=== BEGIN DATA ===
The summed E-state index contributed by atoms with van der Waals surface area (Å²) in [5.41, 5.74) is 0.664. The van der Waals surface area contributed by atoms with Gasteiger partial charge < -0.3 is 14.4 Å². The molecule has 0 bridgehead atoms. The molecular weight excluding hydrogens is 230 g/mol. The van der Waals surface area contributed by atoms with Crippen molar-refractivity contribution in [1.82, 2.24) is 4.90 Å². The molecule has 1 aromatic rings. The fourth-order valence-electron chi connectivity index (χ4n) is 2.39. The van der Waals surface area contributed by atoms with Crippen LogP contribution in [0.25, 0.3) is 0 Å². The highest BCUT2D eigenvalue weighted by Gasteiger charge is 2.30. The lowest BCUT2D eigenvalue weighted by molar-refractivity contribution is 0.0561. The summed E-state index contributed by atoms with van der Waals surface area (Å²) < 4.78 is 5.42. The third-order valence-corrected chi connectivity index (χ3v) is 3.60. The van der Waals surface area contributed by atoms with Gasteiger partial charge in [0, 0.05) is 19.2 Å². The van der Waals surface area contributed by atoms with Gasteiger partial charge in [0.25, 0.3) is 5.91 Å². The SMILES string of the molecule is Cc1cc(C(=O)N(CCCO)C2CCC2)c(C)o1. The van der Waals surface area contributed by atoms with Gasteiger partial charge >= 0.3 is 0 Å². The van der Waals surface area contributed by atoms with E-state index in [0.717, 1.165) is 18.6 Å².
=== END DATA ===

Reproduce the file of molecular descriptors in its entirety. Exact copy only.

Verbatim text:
The summed E-state index contributed by atoms with van der Waals surface area (Å²) in [5.41, 5.74) is 0.664. The van der Waals surface area contributed by atoms with Gasteiger partial charge < -0.3 is 14.4 Å². The molecule has 0 bridgehead atoms. The molecular weight excluding hydrogens is 230 g/mol. The van der Waals surface area contributed by atoms with Crippen molar-refractivity contribution in [1.82, 2.24) is 4.90 Å². The molecule has 1 aromatic rings. The fourth-order valence-electron chi connectivity index (χ4n) is 2.39. The van der Waals surface area contributed by atoms with Crippen LogP contribution in [0.25, 0.3) is 0 Å². The highest BCUT2D eigenvalue weighted by Gasteiger charge is 2.30. The lowest BCUT2D eigenvalue weighted by molar-refractivity contribution is 0.0561. The summed E-state index contributed by atoms with van der Waals surface area (Å²) < 4.78 is 5.42. The third-order valence-corrected chi connectivity index (χ3v) is 3.60. The van der Waals surface area contributed by atoms with Gasteiger partial charge in [0, 0.05) is 19.2 Å². The van der Waals surface area contributed by atoms with Gasteiger partial charge in [0.25, 0.3) is 5.91 Å². The SMILES string of the molecule is Cc1cc(C(=O)N(CCCO)C2CCC2)c(C)o1. The van der Waals surface area contributed by atoms with Gasteiger partial charge >= 0.3 is 0 Å². The van der Waals surface area contributed by atoms with E-state index in [0.717, 1.165) is 18.6 Å².